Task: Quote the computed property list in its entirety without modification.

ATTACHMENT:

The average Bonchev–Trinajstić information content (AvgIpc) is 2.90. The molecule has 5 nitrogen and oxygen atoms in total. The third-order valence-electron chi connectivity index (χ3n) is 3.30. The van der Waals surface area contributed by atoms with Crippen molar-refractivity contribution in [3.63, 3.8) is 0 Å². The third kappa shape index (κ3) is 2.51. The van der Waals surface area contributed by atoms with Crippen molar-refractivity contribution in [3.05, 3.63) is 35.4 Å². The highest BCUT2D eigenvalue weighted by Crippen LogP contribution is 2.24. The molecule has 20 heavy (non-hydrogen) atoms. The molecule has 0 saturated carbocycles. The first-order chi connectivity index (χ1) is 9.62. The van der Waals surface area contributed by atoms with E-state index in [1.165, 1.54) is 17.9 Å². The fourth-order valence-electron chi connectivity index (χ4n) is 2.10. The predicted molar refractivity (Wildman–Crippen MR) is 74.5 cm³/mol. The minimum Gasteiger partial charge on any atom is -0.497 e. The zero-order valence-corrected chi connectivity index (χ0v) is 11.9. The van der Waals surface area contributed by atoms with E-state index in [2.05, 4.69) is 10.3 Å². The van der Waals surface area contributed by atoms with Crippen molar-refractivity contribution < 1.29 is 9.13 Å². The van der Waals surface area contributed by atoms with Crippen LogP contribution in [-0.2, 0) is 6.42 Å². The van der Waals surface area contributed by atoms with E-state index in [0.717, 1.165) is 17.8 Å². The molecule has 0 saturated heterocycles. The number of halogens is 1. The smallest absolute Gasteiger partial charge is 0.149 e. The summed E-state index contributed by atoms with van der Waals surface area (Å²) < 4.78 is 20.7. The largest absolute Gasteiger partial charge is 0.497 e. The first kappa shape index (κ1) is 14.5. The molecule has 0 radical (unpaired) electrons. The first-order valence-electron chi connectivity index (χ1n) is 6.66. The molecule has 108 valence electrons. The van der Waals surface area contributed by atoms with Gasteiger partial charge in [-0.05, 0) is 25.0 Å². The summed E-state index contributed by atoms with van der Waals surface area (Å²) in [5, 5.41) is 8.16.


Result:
The average Bonchev–Trinajstić information content (AvgIpc) is 2.90. The molecule has 5 nitrogen and oxygen atoms in total. The third-order valence-electron chi connectivity index (χ3n) is 3.30. The van der Waals surface area contributed by atoms with Crippen molar-refractivity contribution in [3.63, 3.8) is 0 Å². The third kappa shape index (κ3) is 2.51. The van der Waals surface area contributed by atoms with Crippen molar-refractivity contribution in [3.05, 3.63) is 35.4 Å². The highest BCUT2D eigenvalue weighted by Crippen LogP contribution is 2.24. The molecule has 20 heavy (non-hydrogen) atoms. The molecule has 0 saturated carbocycles. The first-order chi connectivity index (χ1) is 9.62. The van der Waals surface area contributed by atoms with E-state index in [1.165, 1.54) is 17.9 Å². The fourth-order valence-electron chi connectivity index (χ4n) is 2.10. The predicted molar refractivity (Wildman–Crippen MR) is 74.5 cm³/mol. The minimum Gasteiger partial charge on any atom is -0.497 e. The zero-order valence-corrected chi connectivity index (χ0v) is 11.9. The van der Waals surface area contributed by atoms with E-state index in [2.05, 4.69) is 10.3 Å². The van der Waals surface area contributed by atoms with Crippen molar-refractivity contribution < 1.29 is 9.13 Å². The van der Waals surface area contributed by atoms with Crippen LogP contribution in [-0.2, 0) is 6.42 Å². The van der Waals surface area contributed by atoms with E-state index in [0.717, 1.165) is 17.8 Å². The molecule has 0 saturated heterocycles. The number of halogens is 1. The smallest absolute Gasteiger partial charge is 0.149 e. The summed E-state index contributed by atoms with van der Waals surface area (Å²) < 4.78 is 20.7. The largest absolute Gasteiger partial charge is 0.497 e. The first kappa shape index (κ1) is 14.5. The molecule has 0 radical (unpaired) electrons. The first-order valence-electron chi connectivity index (χ1n) is 6.66. The molecule has 108 valence electrons. The van der Waals surface area contributed by atoms with Gasteiger partial charge in [-0.05, 0) is 25.0 Å². The summed E-state index contributed by atoms with van der Waals surface area (Å²) in [5, 5.41) is 8.16.